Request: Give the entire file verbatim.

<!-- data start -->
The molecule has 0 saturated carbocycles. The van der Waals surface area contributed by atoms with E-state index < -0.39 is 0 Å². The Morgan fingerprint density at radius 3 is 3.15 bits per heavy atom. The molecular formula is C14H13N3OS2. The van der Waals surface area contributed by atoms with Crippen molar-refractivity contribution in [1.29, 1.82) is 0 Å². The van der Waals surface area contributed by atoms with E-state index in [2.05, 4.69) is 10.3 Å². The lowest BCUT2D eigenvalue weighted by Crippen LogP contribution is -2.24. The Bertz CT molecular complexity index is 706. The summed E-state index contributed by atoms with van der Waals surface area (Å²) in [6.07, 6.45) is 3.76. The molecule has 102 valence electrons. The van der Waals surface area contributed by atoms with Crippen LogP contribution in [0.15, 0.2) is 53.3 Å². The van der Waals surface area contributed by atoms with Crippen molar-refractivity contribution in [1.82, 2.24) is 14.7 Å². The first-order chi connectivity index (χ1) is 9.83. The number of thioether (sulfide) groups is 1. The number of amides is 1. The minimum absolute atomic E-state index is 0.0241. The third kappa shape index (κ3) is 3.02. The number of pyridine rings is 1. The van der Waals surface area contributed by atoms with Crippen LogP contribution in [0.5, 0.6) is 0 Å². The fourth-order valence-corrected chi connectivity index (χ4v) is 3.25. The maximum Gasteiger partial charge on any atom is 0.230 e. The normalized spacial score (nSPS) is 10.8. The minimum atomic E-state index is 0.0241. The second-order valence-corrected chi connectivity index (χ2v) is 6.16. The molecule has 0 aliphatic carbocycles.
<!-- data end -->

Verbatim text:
The molecule has 0 saturated carbocycles. The van der Waals surface area contributed by atoms with E-state index < -0.39 is 0 Å². The Morgan fingerprint density at radius 3 is 3.15 bits per heavy atom. The molecular formula is C14H13N3OS2. The van der Waals surface area contributed by atoms with Crippen molar-refractivity contribution in [1.29, 1.82) is 0 Å². The van der Waals surface area contributed by atoms with E-state index in [2.05, 4.69) is 10.3 Å². The lowest BCUT2D eigenvalue weighted by Crippen LogP contribution is -2.24. The Bertz CT molecular complexity index is 706. The summed E-state index contributed by atoms with van der Waals surface area (Å²) in [6.07, 6.45) is 3.76. The molecule has 102 valence electrons. The van der Waals surface area contributed by atoms with Crippen LogP contribution in [0.15, 0.2) is 53.3 Å². The van der Waals surface area contributed by atoms with Crippen molar-refractivity contribution in [1.82, 2.24) is 14.7 Å². The first-order chi connectivity index (χ1) is 9.83. The number of thioether (sulfide) groups is 1. The number of amides is 1. The minimum absolute atomic E-state index is 0.0241. The third kappa shape index (κ3) is 3.02. The number of pyridine rings is 1. The van der Waals surface area contributed by atoms with Crippen LogP contribution in [0.5, 0.6) is 0 Å². The fourth-order valence-corrected chi connectivity index (χ4v) is 3.25. The maximum Gasteiger partial charge on any atom is 0.230 e. The normalized spacial score (nSPS) is 10.8. The minimum atomic E-state index is 0.0241. The second-order valence-corrected chi connectivity index (χ2v) is 6.16. The molecule has 0 aliphatic carbocycles.